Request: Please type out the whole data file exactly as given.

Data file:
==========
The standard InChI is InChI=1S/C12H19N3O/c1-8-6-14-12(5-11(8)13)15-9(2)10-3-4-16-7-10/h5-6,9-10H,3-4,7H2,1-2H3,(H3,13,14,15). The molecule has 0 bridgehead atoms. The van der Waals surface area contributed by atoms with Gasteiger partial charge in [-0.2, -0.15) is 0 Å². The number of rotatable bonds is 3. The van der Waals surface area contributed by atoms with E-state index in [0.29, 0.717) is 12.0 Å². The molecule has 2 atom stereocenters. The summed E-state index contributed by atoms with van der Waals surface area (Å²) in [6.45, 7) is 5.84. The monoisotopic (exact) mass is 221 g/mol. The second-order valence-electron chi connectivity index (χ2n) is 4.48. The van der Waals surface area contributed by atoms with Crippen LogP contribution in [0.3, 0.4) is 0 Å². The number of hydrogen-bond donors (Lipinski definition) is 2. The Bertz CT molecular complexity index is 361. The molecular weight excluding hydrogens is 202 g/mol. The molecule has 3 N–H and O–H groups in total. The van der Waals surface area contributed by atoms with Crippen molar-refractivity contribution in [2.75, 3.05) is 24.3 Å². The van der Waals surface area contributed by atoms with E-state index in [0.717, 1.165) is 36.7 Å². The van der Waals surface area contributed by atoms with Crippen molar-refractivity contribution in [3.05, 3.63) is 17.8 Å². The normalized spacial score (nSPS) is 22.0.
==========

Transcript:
The standard InChI is InChI=1S/C12H19N3O/c1-8-6-14-12(5-11(8)13)15-9(2)10-3-4-16-7-10/h5-6,9-10H,3-4,7H2,1-2H3,(H3,13,14,15). The molecule has 0 bridgehead atoms. The van der Waals surface area contributed by atoms with Gasteiger partial charge in [-0.2, -0.15) is 0 Å². The number of rotatable bonds is 3. The van der Waals surface area contributed by atoms with E-state index in [0.29, 0.717) is 12.0 Å². The molecule has 2 atom stereocenters. The summed E-state index contributed by atoms with van der Waals surface area (Å²) in [6.45, 7) is 5.84. The monoisotopic (exact) mass is 221 g/mol. The second-order valence-electron chi connectivity index (χ2n) is 4.48. The van der Waals surface area contributed by atoms with Crippen LogP contribution in [0.3, 0.4) is 0 Å². The number of hydrogen-bond donors (Lipinski definition) is 2. The Bertz CT molecular complexity index is 361. The molecular weight excluding hydrogens is 202 g/mol. The molecule has 3 N–H and O–H groups in total. The van der Waals surface area contributed by atoms with Crippen molar-refractivity contribution in [2.75, 3.05) is 24.3 Å². The van der Waals surface area contributed by atoms with E-state index in [0.717, 1.165) is 36.7 Å². The van der Waals surface area contributed by atoms with Crippen molar-refractivity contribution in [3.05, 3.63) is 17.8 Å². The normalized spacial score (nSPS) is 22.0.